I would like to use this thread to list and discuss the available suspension lift kits on the 2019 Ranger.
- 2019 Ranger XLT FX4 SuperCrew
- 2.3-liter EcoBoost I4 engine
- 10-speed automatic transmission
- Ford Performance by Borla cat-back exhaust with black chrome tips and differential cover
Wheels and Tires
- Icon Vehicle Dynamics front suspension system with 2.5 Series remote reservoir coil-overs with CDC valve and remote reservoir secondary shocks, billet aluminum upper control arms and lower A-arm skid plate with secondary shock mounts; rear suspension with 3.0 Series bypass shocks, 2.0 Series hydraulic bump stops and custom Icon leaf pack
- Icon Rebound bronze alloy wheels, 17 inches
- BFGoodrich Mud Terrain KM3 tires, 35 x 12.50 inches
- Ford Accessories spray-in bed liner
- Baja-forged by LGE*CTS Motorsports features bed cage with Pro Eagle jack and spare tire mount, fender flares, front bumper with RIGID Radiance Plus 20 amber lights, rear bumper and rock rail
- RIGID chase taillight AMB, Radiance Plus 40 white backlight, roof-mounted light bar and Radiance SM/2 lighting
- PPG Industries Envirobase paint in custom army green, bronze and yellow
- Ford Accessories tray-style floor liner
- Katzkin seat covers in black leather with black and yellow barracuda leather inserts
- Painted accents in bronze and army green
Yeah im excited to see that suspension kit available. Hopefully we don't have to wait to long to get our hands on a set.Icon Vehicle Dynamics makes some seriously quality suspension kits, I've experienced their stuff for the Jeep Wrangler. The Baja Forged Ranger from SEMA that admin posted has an Icon suspension lift kit.
From this thread: https://www.ranger5g.com/forum/threads/baja-forged-ranger-2018-sema-r5g-coverage.1249/
Think about a Tacoma with less power and no turbo to makeup for higher altitude and four less gears. Lots of Tacoma guys seem to do just fine so I think the ranger will do just fine as well.I'm just worried how a lift and big tires are going to be with the 2.3L. I've driven lifted trucks before, but always with a diesel or big V8 to push those heavy tires around.
The only trucks that feel the same stock vs lifted are the Canyon/Colorado Diesel and the Nissan Frontier.I'm just worried how a lift and big tires are going to be with the 2.3L. I've driven lifted trucks before, but always with a diesel or big V8 to push those heavy tires around.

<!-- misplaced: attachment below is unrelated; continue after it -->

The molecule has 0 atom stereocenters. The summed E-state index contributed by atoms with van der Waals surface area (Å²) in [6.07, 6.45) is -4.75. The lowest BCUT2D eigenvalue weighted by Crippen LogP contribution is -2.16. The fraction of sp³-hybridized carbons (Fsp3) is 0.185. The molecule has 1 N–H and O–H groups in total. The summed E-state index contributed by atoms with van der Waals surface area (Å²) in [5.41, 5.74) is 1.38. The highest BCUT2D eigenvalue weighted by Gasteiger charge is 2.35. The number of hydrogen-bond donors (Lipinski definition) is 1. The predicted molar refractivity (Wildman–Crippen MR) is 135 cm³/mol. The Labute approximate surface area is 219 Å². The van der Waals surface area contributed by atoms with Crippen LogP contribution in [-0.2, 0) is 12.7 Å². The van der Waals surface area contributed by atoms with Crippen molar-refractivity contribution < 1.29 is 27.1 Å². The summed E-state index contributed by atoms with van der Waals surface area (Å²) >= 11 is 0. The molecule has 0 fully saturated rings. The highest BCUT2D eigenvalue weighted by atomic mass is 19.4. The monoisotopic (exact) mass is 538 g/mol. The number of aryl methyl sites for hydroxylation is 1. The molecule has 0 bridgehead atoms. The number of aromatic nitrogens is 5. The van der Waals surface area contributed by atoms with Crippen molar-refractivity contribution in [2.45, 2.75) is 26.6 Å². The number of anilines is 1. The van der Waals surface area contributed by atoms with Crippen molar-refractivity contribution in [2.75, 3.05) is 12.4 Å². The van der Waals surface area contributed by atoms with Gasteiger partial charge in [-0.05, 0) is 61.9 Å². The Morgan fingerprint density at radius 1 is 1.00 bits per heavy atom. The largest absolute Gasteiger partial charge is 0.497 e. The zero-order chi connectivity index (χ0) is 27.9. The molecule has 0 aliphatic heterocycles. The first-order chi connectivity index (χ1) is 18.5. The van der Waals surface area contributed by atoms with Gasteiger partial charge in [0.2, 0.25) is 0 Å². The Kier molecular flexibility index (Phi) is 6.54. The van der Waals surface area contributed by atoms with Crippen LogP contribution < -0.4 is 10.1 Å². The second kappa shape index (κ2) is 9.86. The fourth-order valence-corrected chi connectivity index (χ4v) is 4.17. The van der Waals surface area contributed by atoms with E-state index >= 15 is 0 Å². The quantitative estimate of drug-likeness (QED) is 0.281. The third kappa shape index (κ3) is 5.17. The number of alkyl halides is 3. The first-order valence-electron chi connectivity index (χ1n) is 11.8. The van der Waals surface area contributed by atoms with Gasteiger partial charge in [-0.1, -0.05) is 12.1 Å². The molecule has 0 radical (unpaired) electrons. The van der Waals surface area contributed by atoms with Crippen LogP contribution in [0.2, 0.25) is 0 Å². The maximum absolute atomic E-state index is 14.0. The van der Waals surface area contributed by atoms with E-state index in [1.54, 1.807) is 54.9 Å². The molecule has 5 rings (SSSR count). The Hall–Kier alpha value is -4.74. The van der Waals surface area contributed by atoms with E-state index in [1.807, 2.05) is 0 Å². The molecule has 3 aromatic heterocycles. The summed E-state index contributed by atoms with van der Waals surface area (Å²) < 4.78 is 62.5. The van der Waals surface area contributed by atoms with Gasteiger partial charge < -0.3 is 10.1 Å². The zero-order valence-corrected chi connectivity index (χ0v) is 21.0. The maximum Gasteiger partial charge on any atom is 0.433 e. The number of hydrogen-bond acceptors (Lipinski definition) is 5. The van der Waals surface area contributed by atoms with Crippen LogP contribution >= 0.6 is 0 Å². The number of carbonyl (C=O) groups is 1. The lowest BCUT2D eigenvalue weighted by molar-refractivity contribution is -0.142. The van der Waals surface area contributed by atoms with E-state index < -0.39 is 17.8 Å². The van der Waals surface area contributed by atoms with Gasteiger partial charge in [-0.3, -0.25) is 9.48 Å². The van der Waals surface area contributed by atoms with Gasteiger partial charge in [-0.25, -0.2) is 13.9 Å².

Curious why the Ranger will be able fit the same tires as other vehicles with less of a lift? Does it have more fender clearance from the factory than the competitors?That said, the rear gearing on the Ranger will determine more about how it feels lifted than anything. The Canyon/Colorado V6 starts to feel sluggish lifted and the 2.3L in the Ranger is pretty much on par from a torque standpoint. That said, it also won't take as much lift with a Ranger to fit the same tires as the higher lifts on other vehicles. This reduces weight which plays into it a bit as well.
It could be a multitude of reasons. From larger wheel well openings to different backspacing or offset of the wheel. All of these can determine how big a tire and wheel will fit.Curious why the Ranger will be able fit the same tires as other vehicles with less of a lift? Does it have more fender clearance from the factory than the competitors?
Wheel wells are usually the largest determining factor. For instance, an F-150 with 6 inches of lift can easily fit 35s with no rubbing. The same year GM 1500 will require 7 inches of lift and some front bumper valance trimming to fit 35s without rubbing.Curious why the Ranger will be able fit the same tires as other vehicles with less of a lift? Does it have more fender clearance from the factory than the competitors?